Food is essential to southern culture, and collard greens play a central role in the South’s culinary traditions. A feast to the famished, a reward to the strong, and a comfort to the weary, collards have long been held dear in the food-loving southern heart. In Collards: A Southern Tradition from Seed to Table, Edward H. Davis and John T. Morgan provide this emblematic and beloved vegetable the full-length survey its fascinating and complex history merits.
The book begins with collards’ obscure origins. Like a good detective story, the search for collards’ home country leads the authors both to Europe and West Africa, where they unravel a tale as surprising and complex as that of southerners themselves. Crossing back over the Atlantic, the authors traverse miles of American back roads, from Arkansas to Florida and from Virginia to Louisiana. They vividly recount visits to homes, gardens, grocers, farms, and restaurants where the many varieties of collards are honored, from the familiar green collards to the yellow cabbage collard and rare purple cultivars.
In uncovering the secrets of growing collards, the authors locate prize-winning patches of the plant, interview “seed savers,” and provide useful tips for kitchen gardeners. They also describe how collards made the leap from kitchen garden staple to highly valued commercial crop.
Collards captures the tastes, smells, and prizewinning recipes from the South’s premier collards festivals. They find collards at the homes of farmers, jazz musicians, governors, and steel workers. Kin to cabbage and broccoli but superior to both in nutritional value, collard greens transcend human divisions of black and white, rich and poor, sophisticated and rustic, and urban and rural.
Food trends may come and go, but collards are a tradition that southerners return to again and again. Richly illustrated in color, Collards demonstrates the abiding centrality of this green leafy vegetable to the foodways of the American South. In it, readers will rediscover an old friend.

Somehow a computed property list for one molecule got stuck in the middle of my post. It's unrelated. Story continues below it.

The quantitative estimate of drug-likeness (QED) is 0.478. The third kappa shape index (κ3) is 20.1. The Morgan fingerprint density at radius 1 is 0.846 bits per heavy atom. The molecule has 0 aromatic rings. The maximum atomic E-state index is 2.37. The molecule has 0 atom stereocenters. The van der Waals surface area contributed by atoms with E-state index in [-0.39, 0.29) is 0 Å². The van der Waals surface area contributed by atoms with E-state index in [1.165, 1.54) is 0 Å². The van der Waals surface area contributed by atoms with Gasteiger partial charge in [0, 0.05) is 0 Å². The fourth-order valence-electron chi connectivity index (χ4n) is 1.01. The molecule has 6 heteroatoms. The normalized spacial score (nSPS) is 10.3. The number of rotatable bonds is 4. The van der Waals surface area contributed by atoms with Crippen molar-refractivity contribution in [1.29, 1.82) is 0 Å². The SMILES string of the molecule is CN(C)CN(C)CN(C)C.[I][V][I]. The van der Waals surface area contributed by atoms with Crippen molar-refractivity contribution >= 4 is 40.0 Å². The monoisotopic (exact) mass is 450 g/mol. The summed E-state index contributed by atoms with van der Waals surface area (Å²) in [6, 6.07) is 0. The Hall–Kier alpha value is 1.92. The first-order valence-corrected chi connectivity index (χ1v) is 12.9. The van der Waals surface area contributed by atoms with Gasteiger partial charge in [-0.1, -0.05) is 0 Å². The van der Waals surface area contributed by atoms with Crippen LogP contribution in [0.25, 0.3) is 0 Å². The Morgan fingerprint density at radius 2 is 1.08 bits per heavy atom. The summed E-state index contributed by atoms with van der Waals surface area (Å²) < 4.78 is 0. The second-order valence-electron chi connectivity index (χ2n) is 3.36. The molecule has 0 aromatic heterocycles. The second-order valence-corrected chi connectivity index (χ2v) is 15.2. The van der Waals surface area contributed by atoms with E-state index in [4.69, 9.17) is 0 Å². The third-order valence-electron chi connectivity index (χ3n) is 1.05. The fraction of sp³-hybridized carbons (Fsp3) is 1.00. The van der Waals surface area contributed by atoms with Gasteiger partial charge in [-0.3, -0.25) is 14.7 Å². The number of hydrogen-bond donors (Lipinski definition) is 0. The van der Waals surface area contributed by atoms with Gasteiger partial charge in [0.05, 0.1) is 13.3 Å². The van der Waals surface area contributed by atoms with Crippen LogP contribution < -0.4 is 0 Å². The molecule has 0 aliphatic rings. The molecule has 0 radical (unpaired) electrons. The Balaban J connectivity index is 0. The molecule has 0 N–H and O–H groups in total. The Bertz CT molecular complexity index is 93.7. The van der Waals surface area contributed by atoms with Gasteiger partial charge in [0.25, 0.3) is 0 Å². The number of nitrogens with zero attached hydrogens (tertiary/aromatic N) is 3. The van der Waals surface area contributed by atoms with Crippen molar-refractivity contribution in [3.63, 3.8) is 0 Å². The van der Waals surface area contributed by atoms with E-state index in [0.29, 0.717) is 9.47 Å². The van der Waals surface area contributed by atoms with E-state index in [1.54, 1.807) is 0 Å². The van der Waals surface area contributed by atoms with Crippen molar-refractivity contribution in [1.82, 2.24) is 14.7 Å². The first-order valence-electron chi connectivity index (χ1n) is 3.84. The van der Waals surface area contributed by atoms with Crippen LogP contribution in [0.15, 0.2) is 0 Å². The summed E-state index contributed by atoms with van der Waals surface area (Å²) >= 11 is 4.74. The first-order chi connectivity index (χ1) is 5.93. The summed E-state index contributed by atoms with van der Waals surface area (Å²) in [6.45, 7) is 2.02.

Edward H. Davis is a professor of geography and the chair of the Geography Department at Emory & Henry College and coauthor of The Virginia Creeper Trail Companion: Nature and History along Southwest Virginia’s National Recreation Trail. John T. Morgan is a professor of geography at Emory & Henry College and author of The Log House in East Tennessee.
“Historically and culturally, collards matter. As sustenance and sacrament, as meme and totem, this leafy green has long served the American South and its peoples. Rooted in geography, but ranging smartly through complementary fields, Ed Davis and John Morgan deliver a book that quotes a wide range of sources–from novelist Zora Neale Hurston of Florida to seed-saver Charlie Malone of Alabama–while exploring collard origins, adaptations, and diffusions.”
–John T. Edge, author of Southern Belly: A Food Lover’s Companion
“Underrepresented, underappreciated, undervalued, collards have long deserved a focused book. Davis and Morgan serve up a delectable account of collards that stands as the definitive treatise on the topic. Collards is an admirable account of the natural and social history of the plant and its role in southern food culture.”
–Steven L. Hopp, coauthor of Animal, Vegetable, Miracle: A Year of Food Life

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